One of the saddest things to happen online was in 2007 when my all-time favorite author and presenter, Kathy Sierra, received death threaths and thus retreated from the public web. It also meant that she stopped writing her Creating Passionate Users weblog, which had been a great inspiration for me for quite some time. Thank god she didn’t pull a _why on it.
While it’s more than six years since Kathy’s last blog post (is it really that long?), there is no reason we shouldn’t apply her lessons even in today’s online world.
Maybe the most famous mantra of Sierra was that in order to create passionate users you should make them kick ass. Sure, it’s nice if your UI boasts übercool 3D CSS transformations but if it doesn’t help your users shine, no one (well, except for some web geeks) will give a flying fuck.
She demonstrated this with the fact that very often companies spend a huge amount of effort and money to hone the living daylights off their marketing materials but don’t really put that much time into what actually helps their users: tutorials and user manuals. Of course this had helped her immensively by creating a market for the visual Head First book series on O’Reilly that she curated.
Apple has for a long time been a good example of helping its users kick ass. The user manual of the old Final Cut Pro 7 was also a great introduction to the art of video editing1. Likewise, most of Apple ads show things you can do and create with their products, not just random people dancing around the pool.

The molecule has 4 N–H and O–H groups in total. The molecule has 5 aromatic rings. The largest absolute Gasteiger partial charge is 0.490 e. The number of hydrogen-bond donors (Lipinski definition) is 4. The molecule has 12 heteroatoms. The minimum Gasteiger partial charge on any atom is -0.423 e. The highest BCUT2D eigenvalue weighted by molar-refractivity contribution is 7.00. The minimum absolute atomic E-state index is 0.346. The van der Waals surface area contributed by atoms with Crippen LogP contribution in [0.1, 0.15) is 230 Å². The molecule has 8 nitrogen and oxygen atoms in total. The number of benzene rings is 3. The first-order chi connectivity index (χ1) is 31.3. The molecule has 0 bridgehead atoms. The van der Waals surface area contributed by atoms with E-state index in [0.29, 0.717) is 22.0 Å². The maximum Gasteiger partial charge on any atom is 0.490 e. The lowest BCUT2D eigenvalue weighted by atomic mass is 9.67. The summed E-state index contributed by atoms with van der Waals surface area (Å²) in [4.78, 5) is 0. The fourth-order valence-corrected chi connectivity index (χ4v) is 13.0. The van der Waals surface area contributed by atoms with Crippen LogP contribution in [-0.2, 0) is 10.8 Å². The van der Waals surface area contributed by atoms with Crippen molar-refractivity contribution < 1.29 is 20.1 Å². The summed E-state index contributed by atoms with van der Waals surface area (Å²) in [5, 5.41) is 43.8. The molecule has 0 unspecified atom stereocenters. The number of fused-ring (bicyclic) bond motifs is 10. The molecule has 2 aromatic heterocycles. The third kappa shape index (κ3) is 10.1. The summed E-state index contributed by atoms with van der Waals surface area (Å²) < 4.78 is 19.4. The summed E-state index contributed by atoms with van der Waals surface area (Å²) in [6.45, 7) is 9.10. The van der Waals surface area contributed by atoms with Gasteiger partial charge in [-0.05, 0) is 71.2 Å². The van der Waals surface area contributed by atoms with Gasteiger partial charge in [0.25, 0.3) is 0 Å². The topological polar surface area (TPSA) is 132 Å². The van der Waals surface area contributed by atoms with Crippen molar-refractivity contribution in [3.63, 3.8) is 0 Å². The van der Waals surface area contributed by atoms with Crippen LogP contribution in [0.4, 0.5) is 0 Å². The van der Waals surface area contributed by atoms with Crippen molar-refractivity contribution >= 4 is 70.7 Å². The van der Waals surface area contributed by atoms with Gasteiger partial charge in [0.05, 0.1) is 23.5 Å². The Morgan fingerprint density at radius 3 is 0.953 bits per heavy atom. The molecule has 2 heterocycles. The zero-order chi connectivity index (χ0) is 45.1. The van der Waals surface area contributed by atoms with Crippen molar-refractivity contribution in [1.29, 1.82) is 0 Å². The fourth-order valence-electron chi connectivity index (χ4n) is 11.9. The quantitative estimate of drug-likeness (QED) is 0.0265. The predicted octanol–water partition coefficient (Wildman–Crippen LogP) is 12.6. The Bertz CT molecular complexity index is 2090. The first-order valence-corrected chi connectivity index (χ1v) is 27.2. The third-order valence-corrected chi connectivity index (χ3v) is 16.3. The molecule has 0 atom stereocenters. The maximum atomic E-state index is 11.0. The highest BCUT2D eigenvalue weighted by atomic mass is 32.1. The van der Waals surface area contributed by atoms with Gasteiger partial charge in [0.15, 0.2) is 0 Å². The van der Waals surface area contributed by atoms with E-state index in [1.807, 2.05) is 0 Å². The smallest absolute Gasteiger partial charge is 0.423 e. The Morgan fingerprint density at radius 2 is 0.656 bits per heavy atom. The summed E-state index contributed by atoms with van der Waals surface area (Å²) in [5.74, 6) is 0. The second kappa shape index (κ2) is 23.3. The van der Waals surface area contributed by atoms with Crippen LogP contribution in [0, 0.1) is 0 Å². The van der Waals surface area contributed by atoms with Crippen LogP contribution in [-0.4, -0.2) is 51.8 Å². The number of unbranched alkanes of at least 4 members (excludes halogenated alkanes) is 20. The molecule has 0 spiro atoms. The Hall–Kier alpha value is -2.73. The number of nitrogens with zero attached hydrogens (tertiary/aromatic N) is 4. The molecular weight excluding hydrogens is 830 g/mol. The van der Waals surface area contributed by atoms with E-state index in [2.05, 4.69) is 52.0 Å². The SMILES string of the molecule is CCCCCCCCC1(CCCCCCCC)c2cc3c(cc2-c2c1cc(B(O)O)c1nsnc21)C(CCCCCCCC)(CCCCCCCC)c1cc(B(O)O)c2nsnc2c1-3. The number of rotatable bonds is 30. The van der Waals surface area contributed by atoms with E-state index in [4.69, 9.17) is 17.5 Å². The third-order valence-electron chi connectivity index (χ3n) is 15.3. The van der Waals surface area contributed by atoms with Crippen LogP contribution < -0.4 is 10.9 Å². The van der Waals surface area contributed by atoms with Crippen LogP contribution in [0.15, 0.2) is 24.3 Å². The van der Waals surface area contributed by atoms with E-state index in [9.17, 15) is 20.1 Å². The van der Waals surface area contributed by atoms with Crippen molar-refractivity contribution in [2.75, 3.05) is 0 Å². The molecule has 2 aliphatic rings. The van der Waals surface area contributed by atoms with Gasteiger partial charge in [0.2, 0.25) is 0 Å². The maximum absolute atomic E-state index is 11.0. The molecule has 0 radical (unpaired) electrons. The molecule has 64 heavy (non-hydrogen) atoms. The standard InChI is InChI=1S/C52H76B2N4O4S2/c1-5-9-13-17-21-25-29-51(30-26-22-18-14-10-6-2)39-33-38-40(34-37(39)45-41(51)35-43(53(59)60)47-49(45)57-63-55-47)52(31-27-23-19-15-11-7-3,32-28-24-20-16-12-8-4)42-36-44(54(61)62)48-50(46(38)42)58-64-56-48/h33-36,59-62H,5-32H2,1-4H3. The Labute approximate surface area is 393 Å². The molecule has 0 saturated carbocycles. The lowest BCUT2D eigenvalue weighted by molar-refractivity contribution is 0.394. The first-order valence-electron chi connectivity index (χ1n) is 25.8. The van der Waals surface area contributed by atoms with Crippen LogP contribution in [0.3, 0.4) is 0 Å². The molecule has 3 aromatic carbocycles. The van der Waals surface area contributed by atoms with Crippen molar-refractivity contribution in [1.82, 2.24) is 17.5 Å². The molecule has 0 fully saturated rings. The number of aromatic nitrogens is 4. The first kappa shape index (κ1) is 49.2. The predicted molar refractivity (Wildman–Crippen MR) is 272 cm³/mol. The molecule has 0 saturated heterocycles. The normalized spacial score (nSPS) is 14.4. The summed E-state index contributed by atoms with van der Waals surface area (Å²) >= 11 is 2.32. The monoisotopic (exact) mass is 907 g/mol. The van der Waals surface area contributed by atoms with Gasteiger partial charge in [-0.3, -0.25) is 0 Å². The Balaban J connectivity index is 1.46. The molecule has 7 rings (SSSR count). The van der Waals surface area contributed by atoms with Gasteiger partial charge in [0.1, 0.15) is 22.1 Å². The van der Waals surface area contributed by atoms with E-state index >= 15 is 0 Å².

People care about how they can kick ass themselves and they need to be able to learn it to capitalize on it. Nowadays it seems that companies are much more interested in giving people free apps and then using psychological tricks to milk money out of them than helping them shine. Which, coincidentally, brings us back to Kathy Sierra.
To my pleasant surprise, I last week learned that Kathy is back with the pseudonym Serious Pony, and a new blog of the same name. The first article, Your app makes me fat, is of the same awesome quality as her old pieces. In it, she tackles head-on the aforementioned gamification trend and the ego depletion tax it puts on us as app users.
To honor Kathy, we wanted to start this blog off by not talking about us ourselves, because Bear Metal isn’t really about us, but you. And – assuming you are a developer, entrepreneur or content provider – not really about you either. It’s about who we (you and us) serve. Because without them there is no market, no audience, no need, no problems to solve, no pains to relieve. Your customers should be the ones that matter to you. And they don’t care about you or us. They care about whether your product can make them shine.
Can your product help them kick ass? Does it? Are you communicating that effectively to your current and potential customers? That is all that should matter.
Unfortunately this can’t be said about the manual of the new version, Final Cut Pro X.↩